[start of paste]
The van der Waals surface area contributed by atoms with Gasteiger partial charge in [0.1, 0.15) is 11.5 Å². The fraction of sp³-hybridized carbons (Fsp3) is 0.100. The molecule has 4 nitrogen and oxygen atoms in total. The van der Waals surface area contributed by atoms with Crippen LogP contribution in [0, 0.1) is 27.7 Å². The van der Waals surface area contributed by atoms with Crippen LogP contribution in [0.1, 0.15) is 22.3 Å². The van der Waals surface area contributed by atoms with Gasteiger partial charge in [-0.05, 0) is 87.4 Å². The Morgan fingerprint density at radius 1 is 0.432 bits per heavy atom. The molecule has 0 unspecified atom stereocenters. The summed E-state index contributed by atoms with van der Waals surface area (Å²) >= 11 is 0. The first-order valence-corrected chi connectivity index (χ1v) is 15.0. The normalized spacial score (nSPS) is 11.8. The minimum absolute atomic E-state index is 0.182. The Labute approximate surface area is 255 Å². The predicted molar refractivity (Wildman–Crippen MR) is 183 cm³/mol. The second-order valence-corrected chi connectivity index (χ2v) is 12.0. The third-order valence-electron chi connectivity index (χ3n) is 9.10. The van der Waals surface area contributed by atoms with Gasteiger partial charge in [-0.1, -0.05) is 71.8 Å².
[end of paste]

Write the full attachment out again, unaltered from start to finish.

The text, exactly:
The van der Waals surface area contributed by atoms with Gasteiger partial charge in [0.1, 0.15) is 11.5 Å². The fraction of sp³-hybridized carbons (Fsp3) is 0.100. The molecule has 4 nitrogen and oxygen atoms in total. The van der Waals surface area contributed by atoms with Crippen LogP contribution in [0, 0.1) is 27.7 Å². The van der Waals surface area contributed by atoms with Crippen LogP contribution in [0.1, 0.15) is 22.3 Å². The van der Waals surface area contributed by atoms with Gasteiger partial charge in [-0.05, 0) is 87.4 Å². The Morgan fingerprint density at radius 1 is 0.432 bits per heavy atom. The molecule has 0 unspecified atom stereocenters. The summed E-state index contributed by atoms with van der Waals surface area (Å²) >= 11 is 0. The first-order valence-corrected chi connectivity index (χ1v) is 15.0. The normalized spacial score (nSPS) is 11.8. The minimum absolute atomic E-state index is 0.182. The Labute approximate surface area is 255 Å². The predicted molar refractivity (Wildman–Crippen MR) is 183 cm³/mol. The second-order valence-corrected chi connectivity index (χ2v) is 12.0. The third-order valence-electron chi connectivity index (χ3n) is 9.10. The van der Waals surface area contributed by atoms with Gasteiger partial charge in [-0.1, -0.05) is 71.8 Å².